Under the Influence? LDS Church Leader suggested Pocatello ARFP meeting

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A meeting between a national conservative religious group and Pocatello’s city council members, regarding a LGBT anti-discrimination ordinance, was arranged by a local leader of the LDS Church.

According to the Idaho State Journal,” It was the Regional Public Affairs Director for the LDS Church, Larry Fisher, who first contacted Pocatello Mayor Brian Blad about giving an audience to Jacki Pick of the Washington-based conservative group so she could talk to city officials about the proposed anti-discrimination ordinance..”

Pick,  a senior legislative advisor for the Ethics and Public Policy Center’s American Religious Freedom Program, met with Council members on April 4th, ahead of a vote on an ordinance that would have prohibited discrimination based on sexual orintation or gender identity.

Fischer, Regional Public Affairs Director for the LDS Church, tells the Journal,”The Church has spoken publicly in support of nondiscrimination ordinances, and also recognizes the need for balance and the importance of all voices being heard. We felt that ARFP had a valuable perspective to offer regarding balance in crafting nondiscrimination ordinances.”

According to the Associated Press,”The meetings (with Pick) were held over five sessions and none included a quorum of the council, so no notes were taken.” The Journal reports that,”Lunch was brought in for a total cost to the city of $75.90.”

The Journal reported last month that Pick emailed Mayor Brian Blad a copy of a new purposed ordinance that, according to Deputy City Attorney Kirk Bybee,”removed criminal sanctions for violations and essentially allowed those with ‘sincere religious beliefs’ in opposition to the gay lifestyle to discriminate.”

Curiously, the LDS church supported a 2009 anti-discrimination measure in Salt Lake that includes sanctions for those who violate its ordinance. The Salt Lake ordinance, like ones passed in Boise and elsewhere, do allow for certain religious exemptions.

According to Local News 8-TV, Pick “repeatedly made claims that no ordinances like this have criminalized discriminatory behavior.” All four of Idaho’s LGBT anti-discrimination city ordinances call for imposing some sort of sanctions on would-be violators.

While the Council heard from the ACLU of Idaho and other local human rights organizations, the meetings with Pick mark the first major outside influence from a national conservative group on a LGBT anti-discrimination city ordinance in Idaho. It’s also important to note that none of the local or state organizations were given similar such meetings with council members.

The ordinance, drafted by Bybee, was defeated in a three to three tie, with Mayor Blad casting the tie-breaking “no’ vote in April.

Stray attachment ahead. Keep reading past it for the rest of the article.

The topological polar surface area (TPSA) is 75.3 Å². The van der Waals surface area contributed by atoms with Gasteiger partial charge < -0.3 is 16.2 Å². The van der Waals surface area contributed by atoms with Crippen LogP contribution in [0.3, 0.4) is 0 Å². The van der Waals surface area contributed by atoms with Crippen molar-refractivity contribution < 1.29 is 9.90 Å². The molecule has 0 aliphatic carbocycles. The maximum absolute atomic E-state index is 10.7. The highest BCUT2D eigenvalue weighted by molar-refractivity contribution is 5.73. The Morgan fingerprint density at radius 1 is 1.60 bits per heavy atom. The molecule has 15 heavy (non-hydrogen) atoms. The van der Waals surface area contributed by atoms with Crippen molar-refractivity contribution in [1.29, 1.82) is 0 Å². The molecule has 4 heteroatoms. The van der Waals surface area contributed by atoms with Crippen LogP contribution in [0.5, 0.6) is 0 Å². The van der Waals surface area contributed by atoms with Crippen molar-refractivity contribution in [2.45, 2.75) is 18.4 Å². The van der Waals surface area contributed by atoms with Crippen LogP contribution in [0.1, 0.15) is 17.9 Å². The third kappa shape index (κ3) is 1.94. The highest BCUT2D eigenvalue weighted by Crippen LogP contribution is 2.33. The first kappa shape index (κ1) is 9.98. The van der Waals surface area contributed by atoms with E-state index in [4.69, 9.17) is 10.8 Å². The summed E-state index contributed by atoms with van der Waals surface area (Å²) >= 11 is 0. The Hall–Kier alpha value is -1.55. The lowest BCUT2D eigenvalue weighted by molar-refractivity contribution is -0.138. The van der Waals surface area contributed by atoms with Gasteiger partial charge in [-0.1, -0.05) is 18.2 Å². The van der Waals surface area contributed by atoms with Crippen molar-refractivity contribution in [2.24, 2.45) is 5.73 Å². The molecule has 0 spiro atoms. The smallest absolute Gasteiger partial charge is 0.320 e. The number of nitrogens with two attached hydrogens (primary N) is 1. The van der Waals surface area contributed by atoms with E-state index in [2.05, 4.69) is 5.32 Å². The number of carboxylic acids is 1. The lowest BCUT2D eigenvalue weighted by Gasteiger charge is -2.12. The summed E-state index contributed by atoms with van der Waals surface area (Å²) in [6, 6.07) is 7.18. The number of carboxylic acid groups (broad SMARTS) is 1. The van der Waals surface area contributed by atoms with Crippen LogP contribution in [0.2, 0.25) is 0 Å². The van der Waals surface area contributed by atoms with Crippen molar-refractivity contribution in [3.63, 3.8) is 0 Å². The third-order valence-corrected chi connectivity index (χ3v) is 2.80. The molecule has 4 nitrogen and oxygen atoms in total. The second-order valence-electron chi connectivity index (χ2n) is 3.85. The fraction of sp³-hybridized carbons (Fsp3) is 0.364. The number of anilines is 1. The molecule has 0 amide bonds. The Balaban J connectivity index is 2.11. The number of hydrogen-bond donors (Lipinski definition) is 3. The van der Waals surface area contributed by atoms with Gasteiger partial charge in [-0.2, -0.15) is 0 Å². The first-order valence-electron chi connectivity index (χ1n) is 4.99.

A newly drafted ordinance was introduced to the Council on May 9th, but according to Local News 8, “the (City’s) Human Rights Committee advised the Council to postpone a vote on the ordinance until after the elections in November.

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Committee Chair: No Vote for Idaho’s “Add the Words” Bill

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The Chairman of the Senate State Affairs Committee appears to be ready to once again ignore the plight of Idaho’s LGBT community. For the seventh year in a row committee members are on the verge of going home without giving a bill that would add the words “sexual orientation or gender identity” to Idaho’s human rights amendment.

The bill would make it illegal in Idaho to discriminate against someone solely because of their sexual orientation or gender identity in cases of employment, housing or in other public amenities.

Senate State Affairs Committee Chairman Curt McKenzie tells the Idaho Statesman that, while some lawmakers felt “bad” for their votes last year,”no bill will be considered for introduction.”

The issue reached a near-tipping point with citizens last year, following the participation of thousands of supporters through out the state, but ultimately the bill  failed to gain enough votes in the committee to move forward.

Last month, state lawmakers were invited to attend a panel discussion to learn more about the bill. However, no Republicans and very few Democrats turned out for the lunch time presentation.

All may not be lost, however. For the first time ever, members of the Senate and House State Affairs committees are scheduled to hear an “informal presentation” regarding the measure.

McKenzie tells the Statesman,”out of respect for (Sen. Cherie) Buckner-Webb (the bill’s sponsor) he agreed to a 45 minute to one-hour presentation. Formal public testimony won’t be taken and opponents won’t be asked to speak. Buckner-Webb is organizing the event.”

Add the Words, Idaho organizers are encouraging community members to attend Wednesday morning’s meeting in order to silently show their support for the bill.  The”informal  presentation” is scheduled for this Wednesday morning at 8:00 am in the Lincoln Auditorium on the Capitol’s garden level.

You can also contact  committee members and let them know that you support the measure:

Sen. McKenzie: CMckenzie@senate.idaho.gov (208) 367-9400

Sen. Lodge: PALodge@senate.idaho.gov

Sen. Winder: CWinder@senate.idaho.gov (208) 343-2300

Sen. Fulcher: Rfulcher@senate.idaho.gov (208) 332-1340

Sen Davis: BMDavis@senate.idaho.gov (208) 522-8100

Sen. Hill: BHill@senate.idaho.gov (208) 356-3677

Sen. Siddoway (Contact him by Clicking HERE.)

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